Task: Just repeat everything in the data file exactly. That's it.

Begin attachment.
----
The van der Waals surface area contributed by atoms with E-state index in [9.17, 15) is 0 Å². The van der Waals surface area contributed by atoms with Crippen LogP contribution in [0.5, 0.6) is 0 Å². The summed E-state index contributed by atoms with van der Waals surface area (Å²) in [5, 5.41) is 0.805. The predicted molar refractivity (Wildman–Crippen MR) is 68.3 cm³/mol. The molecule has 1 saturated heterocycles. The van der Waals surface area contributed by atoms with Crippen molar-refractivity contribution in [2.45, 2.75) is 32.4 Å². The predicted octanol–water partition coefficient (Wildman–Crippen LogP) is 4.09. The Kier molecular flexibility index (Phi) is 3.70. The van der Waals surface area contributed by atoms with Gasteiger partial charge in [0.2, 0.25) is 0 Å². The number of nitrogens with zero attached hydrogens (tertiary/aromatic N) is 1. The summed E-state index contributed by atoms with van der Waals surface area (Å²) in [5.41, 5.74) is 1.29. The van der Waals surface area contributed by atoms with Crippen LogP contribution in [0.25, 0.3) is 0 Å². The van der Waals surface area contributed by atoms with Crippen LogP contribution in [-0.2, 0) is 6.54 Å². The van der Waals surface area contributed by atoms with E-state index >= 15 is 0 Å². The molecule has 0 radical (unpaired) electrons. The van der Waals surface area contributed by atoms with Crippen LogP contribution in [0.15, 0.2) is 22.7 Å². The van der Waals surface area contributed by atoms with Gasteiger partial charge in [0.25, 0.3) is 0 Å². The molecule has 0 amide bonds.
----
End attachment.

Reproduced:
The van der Waals surface area contributed by atoms with E-state index in [9.17, 15) is 0 Å². The van der Waals surface area contributed by atoms with Crippen LogP contribution in [0.5, 0.6) is 0 Å². The summed E-state index contributed by atoms with van der Waals surface area (Å²) in [5, 5.41) is 0.805. The predicted molar refractivity (Wildman–Crippen MR) is 68.3 cm³/mol. The molecule has 1 saturated heterocycles. The van der Waals surface area contributed by atoms with Crippen molar-refractivity contribution in [2.45, 2.75) is 32.4 Å². The predicted octanol–water partition coefficient (Wildman–Crippen LogP) is 4.09. The Kier molecular flexibility index (Phi) is 3.70. The van der Waals surface area contributed by atoms with Gasteiger partial charge in [0.2, 0.25) is 0 Å². The number of nitrogens with zero attached hydrogens (tertiary/aromatic N) is 1. The summed E-state index contributed by atoms with van der Waals surface area (Å²) in [5.41, 5.74) is 1.29. The van der Waals surface area contributed by atoms with Crippen LogP contribution in [0.25, 0.3) is 0 Å². The van der Waals surface area contributed by atoms with Crippen LogP contribution in [-0.2, 0) is 6.54 Å². The van der Waals surface area contributed by atoms with E-state index >= 15 is 0 Å². The molecule has 0 radical (unpaired) electrons. The van der Waals surface area contributed by atoms with Crippen LogP contribution in [0.15, 0.2) is 22.7 Å². The van der Waals surface area contributed by atoms with Gasteiger partial charge in [0.25, 0.3) is 0 Å². The molecule has 0 amide bonds.